From the Global Information Security Team
EDUCATE. MITIGATE. SECURE.
When you click "agree" to a website or app's terms and conditions, you usually allow the company to track your personal information.
Here are examples of what you are agreeing to when using a few well-known brands. Click on the green arrow to advance to the next page.
How many of us take time to read terms and conditions? This summer, the Wi-Fi company Purple conducted a two-week experiment.
Purple included some ridiculous requirements in their terms, but users had to read the entire document to discover exactly what they were agreeing to.
Requirements included, "you agree to provide your first born child as payment" and "you agree to donate 10,000 hours of community service manually relieving sewer blockages and cleaning portable lavatories at local events."
Over 20,000 subscribers clicked "accept." Only one objected.
> Ads in Facebook feeds for great deals on airline tickets could be fake. Infosecurity Magazine says beware of links to airline websites that look real, but have web addresses that end in ".us" instead of ".com".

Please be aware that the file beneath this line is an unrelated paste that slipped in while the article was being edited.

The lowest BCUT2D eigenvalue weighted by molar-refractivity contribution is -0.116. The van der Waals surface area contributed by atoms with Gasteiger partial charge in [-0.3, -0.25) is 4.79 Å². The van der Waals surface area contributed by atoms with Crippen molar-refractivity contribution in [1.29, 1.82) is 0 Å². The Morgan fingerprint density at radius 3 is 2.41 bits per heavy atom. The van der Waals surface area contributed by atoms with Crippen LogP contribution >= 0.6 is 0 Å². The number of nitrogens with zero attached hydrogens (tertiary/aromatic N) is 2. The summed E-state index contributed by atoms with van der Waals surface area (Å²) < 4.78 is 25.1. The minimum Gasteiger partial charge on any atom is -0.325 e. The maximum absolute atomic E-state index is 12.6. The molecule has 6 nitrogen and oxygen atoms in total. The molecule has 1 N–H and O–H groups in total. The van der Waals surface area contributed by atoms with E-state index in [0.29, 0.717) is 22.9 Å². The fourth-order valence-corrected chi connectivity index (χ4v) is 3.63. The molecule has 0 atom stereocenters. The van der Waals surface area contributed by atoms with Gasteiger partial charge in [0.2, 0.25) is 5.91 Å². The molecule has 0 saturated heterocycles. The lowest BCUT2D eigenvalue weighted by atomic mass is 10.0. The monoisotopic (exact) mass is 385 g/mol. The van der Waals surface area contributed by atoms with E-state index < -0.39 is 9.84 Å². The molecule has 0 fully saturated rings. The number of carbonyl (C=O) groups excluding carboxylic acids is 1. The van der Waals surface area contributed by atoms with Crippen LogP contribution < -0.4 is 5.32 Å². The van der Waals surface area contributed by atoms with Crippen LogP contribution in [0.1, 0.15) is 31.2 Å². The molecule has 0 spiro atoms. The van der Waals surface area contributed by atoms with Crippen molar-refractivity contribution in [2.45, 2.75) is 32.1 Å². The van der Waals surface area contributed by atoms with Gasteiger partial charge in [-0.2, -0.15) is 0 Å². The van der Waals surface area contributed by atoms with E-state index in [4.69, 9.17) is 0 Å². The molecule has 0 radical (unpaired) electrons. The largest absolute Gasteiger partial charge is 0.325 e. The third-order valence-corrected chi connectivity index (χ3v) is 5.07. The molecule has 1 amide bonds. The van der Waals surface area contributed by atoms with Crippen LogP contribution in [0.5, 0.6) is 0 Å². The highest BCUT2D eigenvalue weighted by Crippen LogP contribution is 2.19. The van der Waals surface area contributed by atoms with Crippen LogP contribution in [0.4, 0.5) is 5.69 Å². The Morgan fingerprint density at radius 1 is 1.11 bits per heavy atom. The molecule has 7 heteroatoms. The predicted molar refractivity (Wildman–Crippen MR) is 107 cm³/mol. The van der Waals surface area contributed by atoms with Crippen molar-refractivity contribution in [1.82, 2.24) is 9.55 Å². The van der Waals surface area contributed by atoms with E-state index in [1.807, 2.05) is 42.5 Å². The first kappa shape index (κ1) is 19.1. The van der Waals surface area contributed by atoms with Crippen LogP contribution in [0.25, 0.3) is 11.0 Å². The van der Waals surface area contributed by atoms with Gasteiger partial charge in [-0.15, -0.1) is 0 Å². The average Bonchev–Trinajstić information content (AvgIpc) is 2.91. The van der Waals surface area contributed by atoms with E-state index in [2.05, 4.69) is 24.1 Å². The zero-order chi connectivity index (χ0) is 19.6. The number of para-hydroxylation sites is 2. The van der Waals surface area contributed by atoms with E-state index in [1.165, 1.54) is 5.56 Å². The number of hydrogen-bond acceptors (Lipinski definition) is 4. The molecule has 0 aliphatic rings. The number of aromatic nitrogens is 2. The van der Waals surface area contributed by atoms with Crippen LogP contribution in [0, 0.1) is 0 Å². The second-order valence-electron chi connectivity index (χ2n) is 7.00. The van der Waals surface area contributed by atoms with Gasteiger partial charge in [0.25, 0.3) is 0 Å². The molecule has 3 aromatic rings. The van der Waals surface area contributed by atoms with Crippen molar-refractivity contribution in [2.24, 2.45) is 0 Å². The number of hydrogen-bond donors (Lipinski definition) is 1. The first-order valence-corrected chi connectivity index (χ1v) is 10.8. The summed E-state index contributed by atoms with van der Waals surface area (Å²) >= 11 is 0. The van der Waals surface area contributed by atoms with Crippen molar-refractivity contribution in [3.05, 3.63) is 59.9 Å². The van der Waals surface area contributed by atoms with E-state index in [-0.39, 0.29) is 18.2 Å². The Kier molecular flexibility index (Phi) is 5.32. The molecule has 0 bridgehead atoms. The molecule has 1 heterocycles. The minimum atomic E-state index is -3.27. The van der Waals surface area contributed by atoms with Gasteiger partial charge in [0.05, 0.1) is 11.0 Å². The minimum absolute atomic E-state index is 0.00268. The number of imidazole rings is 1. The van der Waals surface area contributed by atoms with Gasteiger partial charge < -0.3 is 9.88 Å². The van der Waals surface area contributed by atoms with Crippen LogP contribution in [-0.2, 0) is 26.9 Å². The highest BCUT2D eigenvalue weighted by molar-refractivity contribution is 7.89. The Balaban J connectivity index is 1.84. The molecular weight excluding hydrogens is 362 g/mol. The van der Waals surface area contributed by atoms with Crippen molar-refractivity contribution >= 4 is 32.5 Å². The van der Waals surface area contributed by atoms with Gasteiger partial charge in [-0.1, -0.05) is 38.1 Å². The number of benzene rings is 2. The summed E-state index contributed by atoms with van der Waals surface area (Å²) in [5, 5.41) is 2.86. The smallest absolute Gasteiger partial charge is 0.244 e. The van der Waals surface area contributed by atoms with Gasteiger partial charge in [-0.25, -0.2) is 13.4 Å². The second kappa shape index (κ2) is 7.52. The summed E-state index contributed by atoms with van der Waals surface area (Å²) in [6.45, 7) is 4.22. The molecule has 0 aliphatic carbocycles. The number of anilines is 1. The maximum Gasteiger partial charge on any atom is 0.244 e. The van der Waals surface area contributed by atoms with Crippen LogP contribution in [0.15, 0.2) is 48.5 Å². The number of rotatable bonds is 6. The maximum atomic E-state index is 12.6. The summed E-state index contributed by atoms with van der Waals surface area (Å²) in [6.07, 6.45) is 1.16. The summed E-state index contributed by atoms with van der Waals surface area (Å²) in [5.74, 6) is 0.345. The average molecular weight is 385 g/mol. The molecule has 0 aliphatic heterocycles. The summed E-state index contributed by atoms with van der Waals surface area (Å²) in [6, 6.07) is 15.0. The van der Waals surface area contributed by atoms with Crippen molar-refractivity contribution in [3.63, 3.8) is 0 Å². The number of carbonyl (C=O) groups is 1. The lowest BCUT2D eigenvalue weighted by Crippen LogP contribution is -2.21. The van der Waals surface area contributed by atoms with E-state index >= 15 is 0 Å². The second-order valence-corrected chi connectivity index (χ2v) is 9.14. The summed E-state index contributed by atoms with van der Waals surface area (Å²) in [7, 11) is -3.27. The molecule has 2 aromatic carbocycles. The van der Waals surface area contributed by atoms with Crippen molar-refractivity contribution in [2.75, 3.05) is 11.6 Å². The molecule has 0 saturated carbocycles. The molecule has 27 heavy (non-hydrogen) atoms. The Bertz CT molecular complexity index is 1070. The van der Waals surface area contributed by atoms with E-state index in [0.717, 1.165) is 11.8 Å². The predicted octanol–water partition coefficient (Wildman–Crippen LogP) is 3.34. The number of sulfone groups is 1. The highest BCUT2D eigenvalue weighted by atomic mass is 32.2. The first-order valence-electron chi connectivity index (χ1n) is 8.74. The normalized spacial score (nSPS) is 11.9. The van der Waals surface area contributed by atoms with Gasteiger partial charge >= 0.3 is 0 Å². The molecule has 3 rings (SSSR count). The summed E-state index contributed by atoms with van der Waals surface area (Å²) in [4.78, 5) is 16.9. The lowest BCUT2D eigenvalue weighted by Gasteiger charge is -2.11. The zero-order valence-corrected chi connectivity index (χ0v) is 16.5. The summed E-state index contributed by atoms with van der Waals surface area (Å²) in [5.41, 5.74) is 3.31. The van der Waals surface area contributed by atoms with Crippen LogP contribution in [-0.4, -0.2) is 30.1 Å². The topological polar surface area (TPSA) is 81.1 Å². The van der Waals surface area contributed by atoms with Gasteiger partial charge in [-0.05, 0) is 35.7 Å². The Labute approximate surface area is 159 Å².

> According to Dashlane, the password manager company, Uber, Spotify, Pandora and Netflix allow users to select passwords that are too easy for fraudsters to crack. Solution: make sure your passwords are more than eight characters long.
We sprinkled cyber security terms throughout this puzzle.
See how many you can identify!
And when you are finished,
click on the button below to view the answers.
Uh, oh. You're surfing the web when suddenly,
your computer screen appears to freeze.
A message appears warning you that your computer has a virus
and it won't work until you call a toll-free number for help.
It's a scam. The FTC says over the past two years,
nearly 100,000 consumers in the US
have lost an average $280 each because of it.
Watch the video below to learn more.
Click on a link below to download our Tip-of-the-Month October calendar. Choose the link that is closest to the size of your monitor.
One last thing...
In the upcoming edition of cyber security news:
A "smish"is one way crooks use smartphones to steal personal information.
We'll show you how to identify and avoid smishes.
Facebook, Kindle, iTunes, Instagram and Twitter names, logos and brands are property of their respective companies.
Terms and conditions outlined in this edition's article
were accurate as of August 1, 2017.
Desktop wallpaper photo © 2017 Colby Brown
Cartoon: Peter C. Vey The New Yorker Collection/The Cartoon Bank
Original content and design © 2017 Aware Force LLC
Aware Force name and trademark © 2017 Aware Force LLC